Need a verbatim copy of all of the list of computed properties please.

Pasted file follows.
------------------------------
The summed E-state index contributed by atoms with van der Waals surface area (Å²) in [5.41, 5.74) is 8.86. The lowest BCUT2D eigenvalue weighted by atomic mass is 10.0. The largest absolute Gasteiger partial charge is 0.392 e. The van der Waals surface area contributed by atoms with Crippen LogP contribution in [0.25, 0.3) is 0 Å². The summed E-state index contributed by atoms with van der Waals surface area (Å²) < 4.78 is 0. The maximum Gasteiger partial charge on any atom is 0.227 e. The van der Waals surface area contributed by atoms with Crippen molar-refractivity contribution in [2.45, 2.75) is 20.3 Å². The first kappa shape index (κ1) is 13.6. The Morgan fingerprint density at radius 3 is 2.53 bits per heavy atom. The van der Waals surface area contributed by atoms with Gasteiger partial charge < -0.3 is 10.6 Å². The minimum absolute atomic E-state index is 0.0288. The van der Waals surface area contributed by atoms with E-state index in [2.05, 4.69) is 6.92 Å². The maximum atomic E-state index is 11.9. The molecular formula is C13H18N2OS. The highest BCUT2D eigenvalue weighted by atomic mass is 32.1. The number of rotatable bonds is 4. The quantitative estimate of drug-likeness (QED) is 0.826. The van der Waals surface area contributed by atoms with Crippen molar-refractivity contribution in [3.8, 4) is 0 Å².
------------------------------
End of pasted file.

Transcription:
The summed E-state index contributed by atoms with van der Waals surface area (Å²) in [5.41, 5.74) is 8.86. The lowest BCUT2D eigenvalue weighted by atomic mass is 10.0. The largest absolute Gasteiger partial charge is 0.392 e. The van der Waals surface area contributed by atoms with Crippen LogP contribution in [0.25, 0.3) is 0 Å². The summed E-state index contributed by atoms with van der Waals surface area (Å²) < 4.78 is 0. The maximum Gasteiger partial charge on any atom is 0.227 e. The van der Waals surface area contributed by atoms with Crippen molar-refractivity contribution in [2.45, 2.75) is 20.3 Å². The first kappa shape index (κ1) is 13.6. The Morgan fingerprint density at radius 3 is 2.53 bits per heavy atom. The van der Waals surface area contributed by atoms with Gasteiger partial charge < -0.3 is 10.6 Å². The minimum absolute atomic E-state index is 0.0288. The van der Waals surface area contributed by atoms with E-state index in [2.05, 4.69) is 6.92 Å². The maximum atomic E-state index is 11.9. The molecular formula is C13H18N2OS. The highest BCUT2D eigenvalue weighted by atomic mass is 32.1. The number of rotatable bonds is 4. The quantitative estimate of drug-likeness (QED) is 0.826. The van der Waals surface area contributed by atoms with Crippen molar-refractivity contribution in [3.8, 4) is 0 Å².